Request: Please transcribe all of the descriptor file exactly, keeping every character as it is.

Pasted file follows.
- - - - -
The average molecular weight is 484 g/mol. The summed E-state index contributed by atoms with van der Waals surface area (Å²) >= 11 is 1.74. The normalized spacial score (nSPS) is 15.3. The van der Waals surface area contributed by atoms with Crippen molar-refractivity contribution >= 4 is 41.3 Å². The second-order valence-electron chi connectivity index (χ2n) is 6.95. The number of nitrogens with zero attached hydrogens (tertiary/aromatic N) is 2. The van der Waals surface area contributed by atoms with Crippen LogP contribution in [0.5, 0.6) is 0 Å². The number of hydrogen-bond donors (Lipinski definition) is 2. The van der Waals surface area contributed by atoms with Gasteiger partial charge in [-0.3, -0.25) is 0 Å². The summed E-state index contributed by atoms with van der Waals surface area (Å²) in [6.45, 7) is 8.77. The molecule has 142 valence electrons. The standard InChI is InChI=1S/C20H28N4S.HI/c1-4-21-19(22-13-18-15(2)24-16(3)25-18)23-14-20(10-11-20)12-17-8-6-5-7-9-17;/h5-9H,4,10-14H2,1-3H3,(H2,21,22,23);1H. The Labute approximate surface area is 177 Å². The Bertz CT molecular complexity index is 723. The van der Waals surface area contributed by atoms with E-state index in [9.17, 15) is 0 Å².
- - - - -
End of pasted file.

The average molecular weight is 484 g/mol. The summed E-state index contributed by atoms with van der Waals surface area (Å²) >= 11 is 1.74. The normalized spacial score (nSPS) is 15.3. The van der Waals surface area contributed by atoms with Crippen molar-refractivity contribution >= 4 is 41.3 Å². The second-order valence-electron chi connectivity index (χ2n) is 6.95. The number of nitrogens with zero attached hydrogens (tertiary/aromatic N) is 2. The van der Waals surface area contributed by atoms with Crippen LogP contribution in [0.5, 0.6) is 0 Å². The number of hydrogen-bond donors (Lipinski definition) is 2. The van der Waals surface area contributed by atoms with Gasteiger partial charge in [-0.3, -0.25) is 0 Å². The summed E-state index contributed by atoms with van der Waals surface area (Å²) in [6.45, 7) is 8.77. The molecule has 142 valence electrons. The standard InChI is InChI=1S/C20H28N4S.HI/c1-4-21-19(22-13-18-15(2)24-16(3)25-18)23-14-20(10-11-20)12-17-8-6-5-7-9-17;/h5-9H,4,10-14H2,1-3H3,(H2,21,22,23);1H. The Labute approximate surface area is 177 Å². The Bertz CT molecular complexity index is 723. The van der Waals surface area contributed by atoms with E-state index in [9.17, 15) is 0 Å².